Introductory Physical Chemistry
Introductory Physical Chemistry CH 331
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This 2 page Class Notes was uploaded by Sienna Shields on Thursday October 15, 2015. The Class Notes belongs to CH 331 at North Carolina State University taught by Stefan Franzen in Fall. Since its upload, it has received 16 views. For similar materials see /class/223995/ch-331-north-carolina-state-university in Chemistry at North Carolina State University.
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Date Created: 10/15/15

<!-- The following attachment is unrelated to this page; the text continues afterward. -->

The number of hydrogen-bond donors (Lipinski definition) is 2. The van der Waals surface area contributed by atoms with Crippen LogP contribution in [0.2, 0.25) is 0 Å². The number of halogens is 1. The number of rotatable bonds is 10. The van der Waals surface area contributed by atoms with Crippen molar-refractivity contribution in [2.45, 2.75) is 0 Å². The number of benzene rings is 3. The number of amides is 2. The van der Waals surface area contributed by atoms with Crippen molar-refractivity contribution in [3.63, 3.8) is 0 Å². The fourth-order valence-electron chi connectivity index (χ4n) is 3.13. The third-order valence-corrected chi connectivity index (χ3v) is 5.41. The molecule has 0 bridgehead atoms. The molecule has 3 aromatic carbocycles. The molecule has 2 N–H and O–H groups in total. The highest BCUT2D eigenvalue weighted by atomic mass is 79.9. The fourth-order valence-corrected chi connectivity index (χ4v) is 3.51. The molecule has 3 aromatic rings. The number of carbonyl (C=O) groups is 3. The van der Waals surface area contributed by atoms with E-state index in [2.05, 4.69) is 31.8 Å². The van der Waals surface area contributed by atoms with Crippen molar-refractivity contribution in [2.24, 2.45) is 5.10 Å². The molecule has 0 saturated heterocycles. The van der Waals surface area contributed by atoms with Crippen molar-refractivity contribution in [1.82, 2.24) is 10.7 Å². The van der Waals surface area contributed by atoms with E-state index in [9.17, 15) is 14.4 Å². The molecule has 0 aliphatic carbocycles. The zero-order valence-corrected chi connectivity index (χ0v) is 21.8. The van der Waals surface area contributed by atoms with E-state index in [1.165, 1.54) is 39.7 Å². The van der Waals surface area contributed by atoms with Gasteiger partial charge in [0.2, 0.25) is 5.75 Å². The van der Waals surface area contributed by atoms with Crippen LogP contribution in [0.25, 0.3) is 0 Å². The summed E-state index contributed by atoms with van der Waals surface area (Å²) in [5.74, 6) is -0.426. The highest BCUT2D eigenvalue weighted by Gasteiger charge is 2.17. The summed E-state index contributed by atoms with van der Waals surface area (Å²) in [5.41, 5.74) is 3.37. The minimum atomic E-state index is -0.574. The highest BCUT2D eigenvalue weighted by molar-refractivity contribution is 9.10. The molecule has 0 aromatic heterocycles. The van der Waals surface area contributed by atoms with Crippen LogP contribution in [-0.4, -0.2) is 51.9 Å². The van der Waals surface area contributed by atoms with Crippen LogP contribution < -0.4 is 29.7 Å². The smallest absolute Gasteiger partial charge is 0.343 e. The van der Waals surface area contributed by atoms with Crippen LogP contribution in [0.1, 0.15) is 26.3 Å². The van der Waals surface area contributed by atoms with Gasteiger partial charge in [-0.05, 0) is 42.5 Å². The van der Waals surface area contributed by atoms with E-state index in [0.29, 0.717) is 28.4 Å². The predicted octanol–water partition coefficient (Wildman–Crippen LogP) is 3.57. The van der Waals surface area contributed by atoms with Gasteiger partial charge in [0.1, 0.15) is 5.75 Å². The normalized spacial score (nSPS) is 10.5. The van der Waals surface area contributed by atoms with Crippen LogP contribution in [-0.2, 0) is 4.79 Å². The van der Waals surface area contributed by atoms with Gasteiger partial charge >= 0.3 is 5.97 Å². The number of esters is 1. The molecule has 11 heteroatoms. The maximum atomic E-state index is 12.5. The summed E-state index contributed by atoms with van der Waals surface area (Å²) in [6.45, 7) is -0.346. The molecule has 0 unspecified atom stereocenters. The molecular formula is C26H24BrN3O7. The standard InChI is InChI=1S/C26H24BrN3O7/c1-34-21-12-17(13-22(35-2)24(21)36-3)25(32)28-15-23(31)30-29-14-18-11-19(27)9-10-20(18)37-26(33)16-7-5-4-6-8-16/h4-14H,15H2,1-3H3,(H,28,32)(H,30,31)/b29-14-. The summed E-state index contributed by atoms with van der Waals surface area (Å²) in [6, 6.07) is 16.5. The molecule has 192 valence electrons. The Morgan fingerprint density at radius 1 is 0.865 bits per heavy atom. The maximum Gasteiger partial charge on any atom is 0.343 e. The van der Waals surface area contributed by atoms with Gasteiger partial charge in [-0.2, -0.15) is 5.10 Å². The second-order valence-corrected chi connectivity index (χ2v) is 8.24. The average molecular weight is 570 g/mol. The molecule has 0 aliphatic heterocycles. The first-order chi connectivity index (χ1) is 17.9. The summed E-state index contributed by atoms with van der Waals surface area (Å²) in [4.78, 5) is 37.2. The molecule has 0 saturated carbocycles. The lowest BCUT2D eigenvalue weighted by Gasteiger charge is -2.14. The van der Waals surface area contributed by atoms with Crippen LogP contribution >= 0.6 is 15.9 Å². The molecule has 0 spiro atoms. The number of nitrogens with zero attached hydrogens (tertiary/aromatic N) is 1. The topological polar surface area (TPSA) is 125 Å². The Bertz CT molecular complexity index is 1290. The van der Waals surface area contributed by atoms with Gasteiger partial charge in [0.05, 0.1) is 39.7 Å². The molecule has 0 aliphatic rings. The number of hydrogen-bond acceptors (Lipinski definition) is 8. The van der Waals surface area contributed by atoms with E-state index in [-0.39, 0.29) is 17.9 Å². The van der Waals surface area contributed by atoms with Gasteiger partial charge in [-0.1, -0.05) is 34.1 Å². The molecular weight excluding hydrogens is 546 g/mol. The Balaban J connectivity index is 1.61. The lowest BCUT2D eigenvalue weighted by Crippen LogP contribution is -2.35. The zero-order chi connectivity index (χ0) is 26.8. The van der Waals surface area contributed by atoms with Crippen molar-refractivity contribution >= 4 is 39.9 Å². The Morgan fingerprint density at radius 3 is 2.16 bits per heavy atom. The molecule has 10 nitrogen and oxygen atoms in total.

Chemistry 331 Lecture 12 Free Energy Functions NC State Un39vers39ty System and surroundings both play in role in the entropy In an isolated system the criterionds gt 0 indicates that a process is spontaneous In general we must consider dSsvs for the system and dSSM for surroundings Since we can think ofthe entire universe as an isolated systemdsm gt 0 The entropy tends to increase for the universe as a whole lfwe decompose dsm into the entropy change for the system and that for the surroundings we have a criterion for spontaneity for the system that also requires consideration ofthe entropy change in the surroundings The free energy functions will allow us to eliminate consideration ofthe surroundings and to express a criterion for spontaneity solely in terms of parameters that depend on the system Free Energy at Constant T and V Starting wi h the First Law dU 5 At constant temperature and volume we have SW 0 and M Recall that d3 2 6qT so we have dU STd which leads to dS S 0 Since T and V are constant we can write this as u Ts lt o The quantity in parentheses is a measure ofthe spontaneity ofthe system that depends on known state functions Definition of Helmholtz Free Energy We de ne a new state function A U TS such that dA S0 We call Athe Helmholtz free ener y At constant T and V the Helmholtz 39ee energy will decrease until all possible spontaneous processes have occurred At that point the system will be in equilibrium The condition for equilibrium is dA 0 time Definition of Helmholtz Free Energy Expressing the change in the Helmholtz free energy we have for an isothermal change from one state to another The condition for spontaneous change is that AA is less than zero and the condition for equilibrium is that AA 0 e write AA AU TAS S 0 at constant T and lfAA is greater than zero a process is not spontaneous It can occur ifwork is done on the system however The L l L ILIA Noting theqEV TAS we have A qvev According to the rst law AU qEV wEV so wEV reversible isothermal A represents the maximum amount of reversible work that can be extracted 39om the system De nition of Gibbs Free Energy Most reactions occur at constant pressure rather than constant volume Using the facts that qw TdS andwEV PdV we have dU S Td P which can be written dU TdS PdV S 0 The sign applies to an equilibrium condition and the lt sign means that the process is spontaneous Therefore dU Ts PV g 0 at constant T and P We de ne a state function G U PV T3 H TS Thus dG S 0 at constant T and P The quantity G is called the Gibb39s 39ee energy I a system at constant T and P the Gibb39s energy will decrease as the result of spontaneous processes until the system reaches equilibrium where d6 0 Comparing Gibbs and Helmholtz The quantity G is called the Gibb39s 39ee energy In a system at constant T and P the Gibb39s energy will decrease as the result of spontaneous processes until the system reaches equilibrium where 0 Comparing the Helmholtz and Gibb39s 39ee energies we see that AVT and GPT are completely analogous except that A is valid at constantV and G is valid at constant P We can see that G A PV which is exactly analogous to U the relationship between enthalpy and internal energy For chemical processes we see AG AH TAS g 0 at constant T and P AA AU TAS g 0 at constant T and V Conditions for Spontaneity We will not use the Helmholtz free energy to describe chemical processes It is an important concept in the derivation ofthe Gibbs energy However from this point we will consider the implications ofthe Gibbs energy for physical and chemical processes There are four possible combinations ofthe sign of AH and AS in the Gibbs free energy change gt 0 u A A Exotherrnic sontaneous forT ltAHAS lt0 Exotherrnic sontaneous forallT muim Gibbs energy for a phase change For a phase transition the two phases are in equilibrium Therefore AG 0 for a phase transition For example for water liquid and vapor are in equilibrium at 37315 K at 1 atm of pressure We can wr39te 4G 6312qu Gszowj where we have expressed G as a molar 39ee energy From the de nition of free energy we have 49 AM 7 TAWS The magnitude ofthe molar enthalpy ofvaporization is 407 kJmol and that ofthe entropy is 1089 JlmolK Thus AG4u 651d maf r NKISKKlEIBB J K mar Gibbs energy for a phase change However ifwe were to calculate the free energy of vaporization at 36315 Kwe would nd that it is 11 kanol so vaporization is not spontaneous at that temperature lfwe consider the free energy ofvaporization at 38315 K it is 108 kJmol and so the process is spontaneous DG lt 0 State Function Summary developed U internal energy U PV enthalpy S entropy A U T3 Helmholtz free energ G U PV Ts H Ts Gibbs 39ee energy Please note that we can express each ofthese in a differential rm This simply refers to the possible changes in each function expressed in terms ofits dependent variables dH dUPdVVdP dAdUTdSSdT dG dH TdSSdT
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